David Johnson

David Johnson
  • Lecturer

Contact Information

  • office Address:

    600 Jon M. Huntsman Hall

Teaching

Current Courses

  • LGST806 - Negotiations

    This course examines the art and science of negotiation, with additional emphasis on conflict resolution. Students will engage in a number of simulated negotiations ranging from simple one-issue transactions to multi-party joint ventures. Through these exercises and associated readings, students explore the basic theoretical models of bargaining and have an opportunity to test and improve their negotiation skills. Cross-listed with MGMT 691/OPIM 691. Format: Lecture, class discussion, simulation/role play, and video demonstrations. Materials: Textbook and course pack.

    LGST806410

  • MGMT691 - Negotiations

    This course examines the art and science of negotiation. This course develops managerial skills by combining lectures with practice, using exercises where students negotiate with each other. Over the course of the semester, students will engage in a number of simulated negotiations ranging from simple one issue transactions to multi-party joint ventures. Through these exercises and associated readings, students explore the basic theoretical models of bargaining and have an opportunity to test and improve their negotiation skills. Cross-listed with LGST 806 and OIDD 691.

    MGMT691410

  • OIDD691 - Negotiations

    Negotiation is the art and science of creating good agreements. In this course we will work on both, studying economics and psychology for the science, and practicing actual negotiations for the art. Throughout we think of negotiation in general terms, relevant not only to salary negotiations and home buying, but performance evaluations, speeches, group collaborations and interpersonal relationships. We practice these kinds of negotiations in 2-, 3-, 4-, and 6-person exercises. Potential reasons to skip this particular negotiation course: 1) We have a strong attendance policy, 2) We have strong no-computers/phones policies, 3) the course is very discussion oriented, 4) We survey your work colleagues about your influence tactics, and 5) you have a short assignment due almost every class. Beginning with the second week of class, if you miss one class you lose a letter grade. If you miss two classes you fail. We have this policy because it is an experiential class, and because your attendance directly affects classmates you are paired with. For some weeks you can attend another section if necessary. Cross-listed with MGMT691 and LGST806.

    OIDD691410

Past Courses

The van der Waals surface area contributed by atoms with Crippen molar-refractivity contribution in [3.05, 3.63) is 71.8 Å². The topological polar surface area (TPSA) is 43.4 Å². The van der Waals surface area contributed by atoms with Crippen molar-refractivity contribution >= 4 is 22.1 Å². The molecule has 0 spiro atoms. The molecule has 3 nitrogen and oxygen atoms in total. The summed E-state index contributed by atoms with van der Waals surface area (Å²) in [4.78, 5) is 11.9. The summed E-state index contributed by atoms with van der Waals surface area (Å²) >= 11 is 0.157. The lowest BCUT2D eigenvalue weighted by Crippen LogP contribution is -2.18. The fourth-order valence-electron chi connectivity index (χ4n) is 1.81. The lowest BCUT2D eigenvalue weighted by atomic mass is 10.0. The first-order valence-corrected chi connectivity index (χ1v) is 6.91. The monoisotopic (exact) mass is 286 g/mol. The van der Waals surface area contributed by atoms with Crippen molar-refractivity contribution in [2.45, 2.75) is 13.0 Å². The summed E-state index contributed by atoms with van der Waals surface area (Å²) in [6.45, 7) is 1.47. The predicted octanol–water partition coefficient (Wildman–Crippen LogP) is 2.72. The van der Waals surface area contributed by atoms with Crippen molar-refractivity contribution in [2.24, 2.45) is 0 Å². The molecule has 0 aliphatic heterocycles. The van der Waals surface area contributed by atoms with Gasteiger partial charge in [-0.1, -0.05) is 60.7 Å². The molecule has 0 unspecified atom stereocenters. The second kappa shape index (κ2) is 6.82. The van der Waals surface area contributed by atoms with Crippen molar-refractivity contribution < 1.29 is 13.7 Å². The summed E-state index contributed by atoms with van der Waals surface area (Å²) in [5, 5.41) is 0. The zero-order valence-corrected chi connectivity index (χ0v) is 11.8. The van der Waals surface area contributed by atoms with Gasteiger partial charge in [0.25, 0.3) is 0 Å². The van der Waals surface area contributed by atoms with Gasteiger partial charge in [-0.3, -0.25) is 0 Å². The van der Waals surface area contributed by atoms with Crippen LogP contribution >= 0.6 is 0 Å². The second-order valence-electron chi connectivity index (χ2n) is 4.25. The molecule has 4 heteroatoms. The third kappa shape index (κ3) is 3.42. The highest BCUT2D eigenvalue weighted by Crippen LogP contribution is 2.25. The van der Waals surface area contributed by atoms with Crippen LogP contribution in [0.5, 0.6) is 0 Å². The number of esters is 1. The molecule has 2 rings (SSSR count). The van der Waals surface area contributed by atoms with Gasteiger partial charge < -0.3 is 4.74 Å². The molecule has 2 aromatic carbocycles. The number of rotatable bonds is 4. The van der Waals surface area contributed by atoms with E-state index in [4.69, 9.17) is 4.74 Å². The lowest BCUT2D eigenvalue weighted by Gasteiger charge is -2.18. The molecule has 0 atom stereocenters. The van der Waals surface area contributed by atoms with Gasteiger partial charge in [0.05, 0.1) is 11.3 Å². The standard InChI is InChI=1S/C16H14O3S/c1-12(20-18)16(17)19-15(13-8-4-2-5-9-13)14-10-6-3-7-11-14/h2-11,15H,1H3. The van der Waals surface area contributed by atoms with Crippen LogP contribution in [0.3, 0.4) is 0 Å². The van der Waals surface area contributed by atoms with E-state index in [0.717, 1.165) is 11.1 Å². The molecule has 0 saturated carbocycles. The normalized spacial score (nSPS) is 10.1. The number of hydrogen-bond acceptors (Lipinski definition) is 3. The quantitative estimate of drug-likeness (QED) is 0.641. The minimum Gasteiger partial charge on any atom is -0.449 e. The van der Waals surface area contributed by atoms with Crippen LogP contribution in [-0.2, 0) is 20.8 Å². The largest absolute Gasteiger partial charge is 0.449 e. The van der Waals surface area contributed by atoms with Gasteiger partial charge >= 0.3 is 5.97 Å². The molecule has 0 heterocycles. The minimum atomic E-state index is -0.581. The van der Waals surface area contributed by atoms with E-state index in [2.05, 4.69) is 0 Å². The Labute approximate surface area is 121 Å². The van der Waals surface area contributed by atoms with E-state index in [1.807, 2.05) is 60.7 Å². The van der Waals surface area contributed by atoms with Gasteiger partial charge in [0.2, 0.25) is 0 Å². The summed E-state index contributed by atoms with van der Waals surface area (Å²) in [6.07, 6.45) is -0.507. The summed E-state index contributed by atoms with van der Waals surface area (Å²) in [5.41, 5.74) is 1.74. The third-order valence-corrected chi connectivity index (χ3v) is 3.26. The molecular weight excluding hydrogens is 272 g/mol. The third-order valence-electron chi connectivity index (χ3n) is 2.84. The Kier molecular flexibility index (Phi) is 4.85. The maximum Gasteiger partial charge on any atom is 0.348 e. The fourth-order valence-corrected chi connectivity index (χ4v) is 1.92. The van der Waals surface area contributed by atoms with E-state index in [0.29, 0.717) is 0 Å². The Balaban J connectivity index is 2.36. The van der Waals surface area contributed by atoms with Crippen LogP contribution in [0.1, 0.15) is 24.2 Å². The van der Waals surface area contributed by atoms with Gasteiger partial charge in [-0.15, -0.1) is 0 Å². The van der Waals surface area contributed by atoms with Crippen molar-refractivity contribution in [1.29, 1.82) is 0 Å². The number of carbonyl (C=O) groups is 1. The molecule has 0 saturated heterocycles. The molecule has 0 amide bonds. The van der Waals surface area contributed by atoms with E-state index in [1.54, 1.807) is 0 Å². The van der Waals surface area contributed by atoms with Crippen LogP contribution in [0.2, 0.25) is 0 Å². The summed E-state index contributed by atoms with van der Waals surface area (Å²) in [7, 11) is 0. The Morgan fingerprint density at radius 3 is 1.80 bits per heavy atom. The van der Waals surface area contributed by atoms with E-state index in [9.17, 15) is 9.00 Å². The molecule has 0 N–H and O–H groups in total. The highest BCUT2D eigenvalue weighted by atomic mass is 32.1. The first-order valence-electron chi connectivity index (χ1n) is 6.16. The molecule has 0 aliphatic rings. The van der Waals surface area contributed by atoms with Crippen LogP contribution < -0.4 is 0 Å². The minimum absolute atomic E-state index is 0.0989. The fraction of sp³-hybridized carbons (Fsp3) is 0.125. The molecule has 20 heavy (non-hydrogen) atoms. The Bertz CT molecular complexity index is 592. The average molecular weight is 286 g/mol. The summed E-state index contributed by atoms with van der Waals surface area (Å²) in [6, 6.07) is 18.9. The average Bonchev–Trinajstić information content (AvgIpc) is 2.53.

• LGST806 - NEGOTIATIONS

    This course examines the art and science of negotiation, with additional emphasis on conflict resolution. Students will engage in a number of simulated negotiations ranging from simple one-issue transactions to multi-party joint ventures. Through these exercises and associated readings, students explore the basic theoretical models of bargaining and have an opportunity to test and improve their negotiation skills. Cross-listed with MGMT 691/OPIM 691. Format: Lecture, class discussion, simulation/role play, and video demonstrations. Materials: Textbook and course pack.

  • MGMT691 - NEGOTIATIONS

    This course examines the art and science of negotiation. This course develops managerial skills by combining lectures with practice, using exercises where students negotiate with each other. Over the course of the semester, students will engage in a number of simulated negotiations ranging from simple one issue transactions to multi-party joint ventures. Through these exercises and associated readings, students explore the basic theoretical models of bargaining and have an opportunity to test and improve their negotiation skills. Cross-listed with LGST 806 and OIDD 691.

  • OIDD691 - NEGOTIATIONS

    Negotiation is the art and science of creating good agreements. In this course we will work on both, studying economics and psychology for the science, and practicing actual negotiations for the art. Throughout we think of negotiation in general terms, relevant not only to salary negotiations and home buying, but performance evaluations, speeches, group collaborations and interpersonal relationships. We practice these kinds of negotiations in 2-, 3-, 4-, and 6-person exercises. Potential reasons to skip this particular negotiation course: 1) We have a strong attendance policy, 2) We have strong no-computers/phones policies, 3) the course is very discussion oriented, 4) We survey your work colleagues about your influence tactics, and 5) you have a short assignment due almost every class. Beginning with the second week of class, if you miss one class you lose a letter grade. If you miss two classes you fail. We have this policy because it is an experiential class, and because your attendance directly affects classmates you are paired with. For some weeks you can attend another section if necessary. Cross-listed with MGMT691 and LGST806.

Knowledge@Wharton

Redefining Gender at Work: How Companies Are Evolving

Even though awareness has increased, many workplaces are still struggling to create effective policies to address rapidly changing societal norms on gender.

Knowledge @ Wharton - 2019/02/22
Could Universal Health Care Work in the U.S.?

Bernie Sanders’ announcement that he is running for president in 2020 has turned the spotlight on his “Medicare for All” proposal. It could work in theory, experts say -- but the devil is in the details.

Knowledge @ Wharton - 2019/02/22
The Global Clean Water Challenge: How Micro-utilities Offer a Solution

As World Water Day approaches, some 2.1 billion people globally lack safe drinking water. The costs in childhood mortality and chronic illness are huge. Now, a nascent solution could make a big difference.

Knowledge @ Wharton - 2019/02/21